By: Dennis Cook
Call out the instigators/ because there's something in the air/ We've got to get together sooner or later/ because the revolution's here/ And you know it's right/ and you know that it's right - Thunderclap Newman
Change is often sensed before it's spoken. It's "Something In The Air" as ol' Thunderclap points out, and if you lift your nostrils you'll pick up the scent on Warpaint, the first new studio release from The Black Crowes in seven years (arriving March 4 on the band's own newly-formed Silver Arrow Records). While the title may suggest a bellicose call-to-arms, it's really something more human and expressly compassionate they're trying to inspire.
| Rich & Chris Robinson|
"The days of people even thinking about some sort of conscious revolution or taking back responsibility and putting it in our laps as fathers and artists and people in love with the universe, well, those days of talking about revolution or utopia are long gone," says Chris Robinson, lead singer and one of the chief architects of the Crowes' music with his younger sibling, guitarist-singer Rich Robinson. "So, the next place is to make that come from within. If you can get into that, find your ground and your place, then the community around you starts to feel that and then you're making something from the ground up. And it's handmade; it's not something derived by some corporate means. It's something we're responsible for, the audience is responsible for, something you're responsible for, whether you listen to it alone or with your friends."
Warpaint is the rare combination of positivity and skepticism, often in the space of a single tune. It is the product of battered faith and surviving the rough, gnarled road to adulthood. Within this sphere of hard won maturity, they manage to carve out hope even when none seems present. Warpaint is the kind of record that makes you tear up and grin as it progresses, a friend on your turntable when no other can be found. In short, the sort of soul deep stuff The Black Crowes have been creating since they began 18 years ago. A thick coat of living now lies on top of their compelling recipe of blues grunt, folk lilt, R&B strut, country comfort and gospel reach salted with a dash of coliseum rock. Their latest is both the distillation of what has come before and the beginning of a new era.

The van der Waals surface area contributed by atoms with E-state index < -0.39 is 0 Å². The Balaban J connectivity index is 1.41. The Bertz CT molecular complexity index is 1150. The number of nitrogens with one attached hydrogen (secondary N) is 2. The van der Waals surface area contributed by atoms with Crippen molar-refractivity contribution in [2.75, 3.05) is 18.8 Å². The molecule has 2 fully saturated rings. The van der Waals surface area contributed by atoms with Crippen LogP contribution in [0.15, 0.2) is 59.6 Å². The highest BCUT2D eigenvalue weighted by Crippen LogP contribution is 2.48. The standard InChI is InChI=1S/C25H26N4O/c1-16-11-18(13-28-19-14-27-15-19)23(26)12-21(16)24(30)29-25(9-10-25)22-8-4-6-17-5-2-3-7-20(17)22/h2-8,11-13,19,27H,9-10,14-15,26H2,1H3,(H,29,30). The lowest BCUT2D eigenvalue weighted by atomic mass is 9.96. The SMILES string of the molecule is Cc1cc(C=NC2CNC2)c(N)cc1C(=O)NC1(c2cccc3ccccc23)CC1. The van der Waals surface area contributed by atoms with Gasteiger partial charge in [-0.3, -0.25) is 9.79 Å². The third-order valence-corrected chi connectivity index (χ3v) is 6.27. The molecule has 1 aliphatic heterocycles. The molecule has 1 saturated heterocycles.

Walk Believer Walk
Spend a few minutes talking with anyone in the band these days and you pick up on an electric current running between them. Their enthusiasm for sharing the new songs and new lineup with fans is palpable. Despite being almost two decades into the tough game of professional music, The Black Crowes sound like a bunch of delighted newbies to the biz.
"[Warpaint] definitely burst the dam on this stuff that'd been in our minds. Everyone's grown up a little and changed. We wondered where we were gonna be and boom, this is where we are," observes Chris. "I love The Black Crowes, and I'm always going to be interested in music and my creative process and the people I collaborate with. But, this whole project has made me unbelievably interested in what The Black Crowes really are for us and what it can be. How much more we give to it is how much more we get back. As time goes on, I feel more and more freedom to do all manner of things. This era has to be marked by a musical statement, and that's what Warpaint is. It's truly about freedom. The one thing I wish other musicians were inspired by in The Black Crowes is that. It's your commune, man. You can be your own Father Yod. Father Yod told everyone we're all God, and I'll simplify it by saying we all got a little Yod in us [laughs]."
| The Black Crowes|